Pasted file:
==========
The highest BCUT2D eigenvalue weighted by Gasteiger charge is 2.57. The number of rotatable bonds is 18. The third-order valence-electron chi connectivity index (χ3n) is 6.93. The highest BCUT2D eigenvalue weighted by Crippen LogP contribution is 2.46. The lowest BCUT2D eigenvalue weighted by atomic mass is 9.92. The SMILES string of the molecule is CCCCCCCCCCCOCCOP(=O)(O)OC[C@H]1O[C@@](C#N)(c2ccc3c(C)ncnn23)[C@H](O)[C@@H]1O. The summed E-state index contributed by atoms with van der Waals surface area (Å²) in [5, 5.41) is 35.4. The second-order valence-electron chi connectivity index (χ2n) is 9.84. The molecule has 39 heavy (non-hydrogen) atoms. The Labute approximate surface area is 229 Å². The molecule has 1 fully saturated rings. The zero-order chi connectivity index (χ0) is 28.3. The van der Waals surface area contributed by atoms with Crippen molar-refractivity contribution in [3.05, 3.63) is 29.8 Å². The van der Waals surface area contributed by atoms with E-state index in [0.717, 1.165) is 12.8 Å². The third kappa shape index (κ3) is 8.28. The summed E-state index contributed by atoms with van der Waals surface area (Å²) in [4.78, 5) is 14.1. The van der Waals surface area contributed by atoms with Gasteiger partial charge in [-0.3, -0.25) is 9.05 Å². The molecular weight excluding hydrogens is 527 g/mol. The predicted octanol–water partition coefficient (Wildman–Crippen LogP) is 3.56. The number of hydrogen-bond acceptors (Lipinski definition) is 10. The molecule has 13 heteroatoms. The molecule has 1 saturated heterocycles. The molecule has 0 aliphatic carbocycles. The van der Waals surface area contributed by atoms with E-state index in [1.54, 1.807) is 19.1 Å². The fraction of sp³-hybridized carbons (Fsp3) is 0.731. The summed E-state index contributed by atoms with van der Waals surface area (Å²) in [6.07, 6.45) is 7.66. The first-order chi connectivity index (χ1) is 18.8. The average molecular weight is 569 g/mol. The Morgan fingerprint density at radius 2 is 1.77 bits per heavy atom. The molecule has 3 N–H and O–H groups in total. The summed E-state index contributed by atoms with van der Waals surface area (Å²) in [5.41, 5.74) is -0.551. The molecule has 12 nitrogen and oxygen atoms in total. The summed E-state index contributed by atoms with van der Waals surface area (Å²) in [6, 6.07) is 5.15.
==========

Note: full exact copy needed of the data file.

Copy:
The highest BCUT2D eigenvalue weighted by Gasteiger charge is 2.57. The number of rotatable bonds is 18. The third-order valence-electron chi connectivity index (χ3n) is 6.93. The highest BCUT2D eigenvalue weighted by Crippen LogP contribution is 2.46. The lowest BCUT2D eigenvalue weighted by atomic mass is 9.92. The SMILES string of the molecule is CCCCCCCCCCCOCCOP(=O)(O)OC[C@H]1O[C@@](C#N)(c2ccc3c(C)ncnn23)[C@H](O)[C@@H]1O. The summed E-state index contributed by atoms with van der Waals surface area (Å²) in [5, 5.41) is 35.4. The second-order valence-electron chi connectivity index (χ2n) is 9.84. The molecule has 39 heavy (non-hydrogen) atoms. The Labute approximate surface area is 229 Å². The molecule has 1 fully saturated rings. The zero-order chi connectivity index (χ0) is 28.3. The van der Waals surface area contributed by atoms with Crippen molar-refractivity contribution in [3.05, 3.63) is 29.8 Å². The van der Waals surface area contributed by atoms with E-state index in [0.717, 1.165) is 12.8 Å². The third kappa shape index (κ3) is 8.28. The summed E-state index contributed by atoms with van der Waals surface area (Å²) in [4.78, 5) is 14.1. The van der Waals surface area contributed by atoms with Gasteiger partial charge in [-0.3, -0.25) is 9.05 Å². The molecular weight excluding hydrogens is 527 g/mol. The predicted octanol–water partition coefficient (Wildman–Crippen LogP) is 3.56. The number of hydrogen-bond acceptors (Lipinski definition) is 10. The molecule has 13 heteroatoms. The molecule has 1 saturated heterocycles. The molecule has 0 aliphatic carbocycles. The van der Waals surface area contributed by atoms with E-state index in [1.54, 1.807) is 19.1 Å². The fraction of sp³-hybridized carbons (Fsp3) is 0.731. The summed E-state index contributed by atoms with van der Waals surface area (Å²) in [6.07, 6.45) is 7.66. The first-order chi connectivity index (χ1) is 18.8. The average molecular weight is 569 g/mol. The Morgan fingerprint density at radius 2 is 1.77 bits per heavy atom. The molecule has 3 N–H and O–H groups in total. The summed E-state index contributed by atoms with van der Waals surface area (Å²) in [5.41, 5.74) is -0.551. The molecule has 12 nitrogen and oxygen atoms in total. The summed E-state index contributed by atoms with van der Waals surface area (Å²) in [6, 6.07) is 5.15.